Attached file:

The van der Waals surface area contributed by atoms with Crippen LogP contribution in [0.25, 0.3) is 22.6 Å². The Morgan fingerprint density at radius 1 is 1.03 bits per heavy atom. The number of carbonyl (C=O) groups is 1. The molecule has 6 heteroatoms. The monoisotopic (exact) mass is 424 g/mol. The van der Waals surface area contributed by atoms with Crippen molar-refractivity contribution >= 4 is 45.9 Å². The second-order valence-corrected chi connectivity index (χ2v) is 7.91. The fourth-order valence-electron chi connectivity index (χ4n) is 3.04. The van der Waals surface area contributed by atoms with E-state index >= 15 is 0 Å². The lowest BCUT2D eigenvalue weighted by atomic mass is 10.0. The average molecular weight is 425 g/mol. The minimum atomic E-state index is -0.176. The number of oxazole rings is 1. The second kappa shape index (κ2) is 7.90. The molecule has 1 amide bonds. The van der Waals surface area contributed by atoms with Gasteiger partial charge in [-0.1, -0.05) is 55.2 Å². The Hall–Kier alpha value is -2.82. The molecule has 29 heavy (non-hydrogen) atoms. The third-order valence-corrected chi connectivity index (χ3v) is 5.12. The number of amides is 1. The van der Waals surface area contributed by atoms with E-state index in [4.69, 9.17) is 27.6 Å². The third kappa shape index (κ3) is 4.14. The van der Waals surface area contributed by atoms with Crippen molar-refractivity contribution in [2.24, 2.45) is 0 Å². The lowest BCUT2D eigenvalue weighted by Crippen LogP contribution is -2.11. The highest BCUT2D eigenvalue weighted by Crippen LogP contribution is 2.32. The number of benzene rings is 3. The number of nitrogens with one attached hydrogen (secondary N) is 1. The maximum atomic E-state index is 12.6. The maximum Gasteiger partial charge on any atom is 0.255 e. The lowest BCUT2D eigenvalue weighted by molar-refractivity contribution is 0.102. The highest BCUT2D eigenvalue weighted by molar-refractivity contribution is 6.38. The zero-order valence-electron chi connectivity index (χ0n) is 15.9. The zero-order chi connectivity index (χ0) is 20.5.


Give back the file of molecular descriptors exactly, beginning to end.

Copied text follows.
The van der Waals surface area contributed by atoms with Crippen LogP contribution in [0.25, 0.3) is 22.6 Å². The Morgan fingerprint density at radius 1 is 1.03 bits per heavy atom. The number of carbonyl (C=O) groups is 1. The molecule has 6 heteroatoms. The monoisotopic (exact) mass is 424 g/mol. The van der Waals surface area contributed by atoms with Crippen molar-refractivity contribution >= 4 is 45.9 Å². The second-order valence-corrected chi connectivity index (χ2v) is 7.91. The fourth-order valence-electron chi connectivity index (χ4n) is 3.04. The van der Waals surface area contributed by atoms with E-state index >= 15 is 0 Å². The lowest BCUT2D eigenvalue weighted by atomic mass is 10.0. The average molecular weight is 425 g/mol. The minimum atomic E-state index is -0.176. The number of oxazole rings is 1. The second kappa shape index (κ2) is 7.90. The molecule has 1 amide bonds. The van der Waals surface area contributed by atoms with Gasteiger partial charge in [-0.1, -0.05) is 55.2 Å². The Hall–Kier alpha value is -2.82. The molecule has 29 heavy (non-hydrogen) atoms. The third-order valence-corrected chi connectivity index (χ3v) is 5.12. The number of amides is 1. The van der Waals surface area contributed by atoms with E-state index in [4.69, 9.17) is 27.6 Å². The third kappa shape index (κ3) is 4.14. The van der Waals surface area contributed by atoms with Crippen molar-refractivity contribution in [2.24, 2.45) is 0 Å². The lowest BCUT2D eigenvalue weighted by Crippen LogP contribution is -2.11. The highest BCUT2D eigenvalue weighted by Crippen LogP contribution is 2.32. The number of benzene rings is 3. The number of nitrogens with one attached hydrogen (secondary N) is 1. The maximum atomic E-state index is 12.6. The maximum Gasteiger partial charge on any atom is 0.255 e. The lowest BCUT2D eigenvalue weighted by molar-refractivity contribution is 0.102. The highest BCUT2D eigenvalue weighted by molar-refractivity contribution is 6.38. The zero-order valence-electron chi connectivity index (χ0n) is 15.9. The zero-order chi connectivity index (χ0) is 20.5.